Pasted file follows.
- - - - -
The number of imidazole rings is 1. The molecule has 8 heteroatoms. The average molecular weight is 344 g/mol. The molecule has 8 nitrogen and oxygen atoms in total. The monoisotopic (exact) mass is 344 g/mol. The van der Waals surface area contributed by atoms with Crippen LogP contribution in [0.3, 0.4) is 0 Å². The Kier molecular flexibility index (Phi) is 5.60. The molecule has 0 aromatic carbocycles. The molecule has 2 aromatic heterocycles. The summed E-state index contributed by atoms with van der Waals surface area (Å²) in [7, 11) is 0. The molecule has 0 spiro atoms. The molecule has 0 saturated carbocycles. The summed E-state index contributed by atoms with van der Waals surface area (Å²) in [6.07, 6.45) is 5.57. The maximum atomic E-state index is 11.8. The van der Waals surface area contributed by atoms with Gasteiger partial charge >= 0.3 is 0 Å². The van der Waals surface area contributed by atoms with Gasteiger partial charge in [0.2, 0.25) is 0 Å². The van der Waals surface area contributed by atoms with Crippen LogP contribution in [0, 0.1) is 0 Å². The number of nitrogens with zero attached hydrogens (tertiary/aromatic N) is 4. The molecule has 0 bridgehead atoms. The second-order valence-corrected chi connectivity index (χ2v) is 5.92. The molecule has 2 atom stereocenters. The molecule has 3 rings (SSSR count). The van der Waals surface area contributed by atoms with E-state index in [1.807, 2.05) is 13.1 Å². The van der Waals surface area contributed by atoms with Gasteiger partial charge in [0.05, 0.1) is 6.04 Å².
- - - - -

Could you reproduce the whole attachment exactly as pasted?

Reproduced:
The number of imidazole rings is 1. The molecule has 8 heteroatoms. The average molecular weight is 344 g/mol. The molecule has 8 nitrogen and oxygen atoms in total. The monoisotopic (exact) mass is 344 g/mol. The van der Waals surface area contributed by atoms with Crippen LogP contribution in [0.3, 0.4) is 0 Å². The Kier molecular flexibility index (Phi) is 5.60. The molecule has 0 aromatic carbocycles. The molecule has 2 aromatic heterocycles. The summed E-state index contributed by atoms with van der Waals surface area (Å²) in [7, 11) is 0. The molecule has 0 spiro atoms. The molecule has 0 saturated carbocycles. The summed E-state index contributed by atoms with van der Waals surface area (Å²) in [6.07, 6.45) is 5.57. The maximum atomic E-state index is 11.8. The van der Waals surface area contributed by atoms with Gasteiger partial charge >= 0.3 is 0 Å². The van der Waals surface area contributed by atoms with Gasteiger partial charge in [0.2, 0.25) is 0 Å². The van der Waals surface area contributed by atoms with Crippen LogP contribution in [0, 0.1) is 0 Å². The number of nitrogens with zero attached hydrogens (tertiary/aromatic N) is 4. The molecule has 0 bridgehead atoms. The second-order valence-corrected chi connectivity index (χ2v) is 5.92. The molecule has 2 atom stereocenters. The molecule has 3 rings (SSSR count). The van der Waals surface area contributed by atoms with E-state index in [1.807, 2.05) is 13.1 Å². The van der Waals surface area contributed by atoms with Gasteiger partial charge in [0.05, 0.1) is 6.04 Å².